The Moken Sea Gypsies of the Surin Islands are a community of dwellers who share a distinct cultural and heritage tale, which is sure to interest both locals and visitors alike. Historically, Moken are the Austronesian people of the Mergui Archipelago, who have been sailing around the region for generations. Koh Surin Nuea is home to an estimated number of 150 Moken or the sea gypsies. Some are living here as nomads while some have been integrated into the Kingdom, becoming Thai citizens. Still yet, very few Moken have adapted to the era of emerging technology, embracing the nomadic lifestyle on the sea.
The culture and heritage of the Moken set foot in the territory even before Thailand’s claim. The primary source of income of the Moken is not fishing, as most would conclude. They gather shellfish and hunt other marine creatures from coral reefs and mudflats as the primary way of survival instead. Sea gypsies are known for their remarkable ability to dive without goggles. No wonder, as their first dive happened before they started to walk. This practice of collecting seashells and hunting marine life goes against the conservation and preservation laws of the national park. But due to a fairly small number of sea gypsies, the government supports by not intervening.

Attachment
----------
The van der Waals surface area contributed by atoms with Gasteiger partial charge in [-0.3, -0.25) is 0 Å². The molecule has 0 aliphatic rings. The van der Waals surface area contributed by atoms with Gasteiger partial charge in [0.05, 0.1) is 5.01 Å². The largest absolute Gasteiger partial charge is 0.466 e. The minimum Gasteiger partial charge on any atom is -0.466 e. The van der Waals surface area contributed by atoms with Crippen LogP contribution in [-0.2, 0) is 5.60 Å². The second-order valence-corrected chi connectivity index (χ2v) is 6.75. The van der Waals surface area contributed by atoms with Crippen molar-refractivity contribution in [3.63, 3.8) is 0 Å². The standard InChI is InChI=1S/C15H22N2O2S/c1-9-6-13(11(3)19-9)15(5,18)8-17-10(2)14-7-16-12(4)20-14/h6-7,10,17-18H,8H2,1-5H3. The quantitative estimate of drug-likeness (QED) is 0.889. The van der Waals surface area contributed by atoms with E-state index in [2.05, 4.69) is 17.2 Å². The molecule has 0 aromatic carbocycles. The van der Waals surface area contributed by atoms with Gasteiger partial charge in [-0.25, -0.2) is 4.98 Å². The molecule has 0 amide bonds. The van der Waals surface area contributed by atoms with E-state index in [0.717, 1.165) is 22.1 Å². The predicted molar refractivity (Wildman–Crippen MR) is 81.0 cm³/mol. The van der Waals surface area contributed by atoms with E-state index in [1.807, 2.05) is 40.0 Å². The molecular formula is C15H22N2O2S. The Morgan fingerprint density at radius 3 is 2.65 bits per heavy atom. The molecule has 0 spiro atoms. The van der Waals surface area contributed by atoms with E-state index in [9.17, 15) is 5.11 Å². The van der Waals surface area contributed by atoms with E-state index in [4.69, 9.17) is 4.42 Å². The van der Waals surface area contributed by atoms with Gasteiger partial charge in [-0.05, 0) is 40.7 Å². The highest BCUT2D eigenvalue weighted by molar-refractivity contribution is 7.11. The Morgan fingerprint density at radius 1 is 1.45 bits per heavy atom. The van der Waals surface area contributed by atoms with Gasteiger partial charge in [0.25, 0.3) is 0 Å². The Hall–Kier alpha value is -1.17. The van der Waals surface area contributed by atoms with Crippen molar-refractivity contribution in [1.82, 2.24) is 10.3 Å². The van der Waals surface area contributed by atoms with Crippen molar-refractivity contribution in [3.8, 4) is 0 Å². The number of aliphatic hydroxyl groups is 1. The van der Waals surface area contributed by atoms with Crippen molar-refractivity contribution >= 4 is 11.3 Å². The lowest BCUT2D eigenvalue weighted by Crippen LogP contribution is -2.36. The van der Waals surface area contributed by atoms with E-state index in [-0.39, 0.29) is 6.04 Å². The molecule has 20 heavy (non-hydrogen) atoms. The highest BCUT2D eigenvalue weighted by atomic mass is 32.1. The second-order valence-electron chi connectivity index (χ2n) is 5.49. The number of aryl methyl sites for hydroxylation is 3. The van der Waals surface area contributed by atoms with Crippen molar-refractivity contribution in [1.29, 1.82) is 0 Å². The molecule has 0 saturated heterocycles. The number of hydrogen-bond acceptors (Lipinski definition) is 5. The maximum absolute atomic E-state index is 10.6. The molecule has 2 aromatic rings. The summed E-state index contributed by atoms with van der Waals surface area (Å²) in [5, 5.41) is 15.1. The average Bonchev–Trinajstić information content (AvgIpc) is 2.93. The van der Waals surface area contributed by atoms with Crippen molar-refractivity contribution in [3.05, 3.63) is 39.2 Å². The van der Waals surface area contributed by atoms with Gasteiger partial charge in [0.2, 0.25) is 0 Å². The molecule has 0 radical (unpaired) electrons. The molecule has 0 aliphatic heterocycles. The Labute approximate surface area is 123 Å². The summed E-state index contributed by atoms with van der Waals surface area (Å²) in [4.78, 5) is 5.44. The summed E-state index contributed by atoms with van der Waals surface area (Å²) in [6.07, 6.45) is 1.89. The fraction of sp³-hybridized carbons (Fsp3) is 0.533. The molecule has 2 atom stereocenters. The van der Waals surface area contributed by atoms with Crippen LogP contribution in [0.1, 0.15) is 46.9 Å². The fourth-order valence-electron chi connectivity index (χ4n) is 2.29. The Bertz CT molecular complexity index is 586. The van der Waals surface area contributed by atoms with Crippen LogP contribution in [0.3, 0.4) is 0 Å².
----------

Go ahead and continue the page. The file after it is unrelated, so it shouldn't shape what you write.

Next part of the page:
Moken Sea Gypsies spend much of their time on boats called the kabang, which serve as the only home to many of them. Despite the lack of amenities, they survive perfectly fine with the help of their exceptional hunting and gathering skills. We recommend visiting the Moken village on Koh Surin Tai. Not only does it serve as a scenic tourist attraction but also as a cultural site where age-long traditions are shared and respected.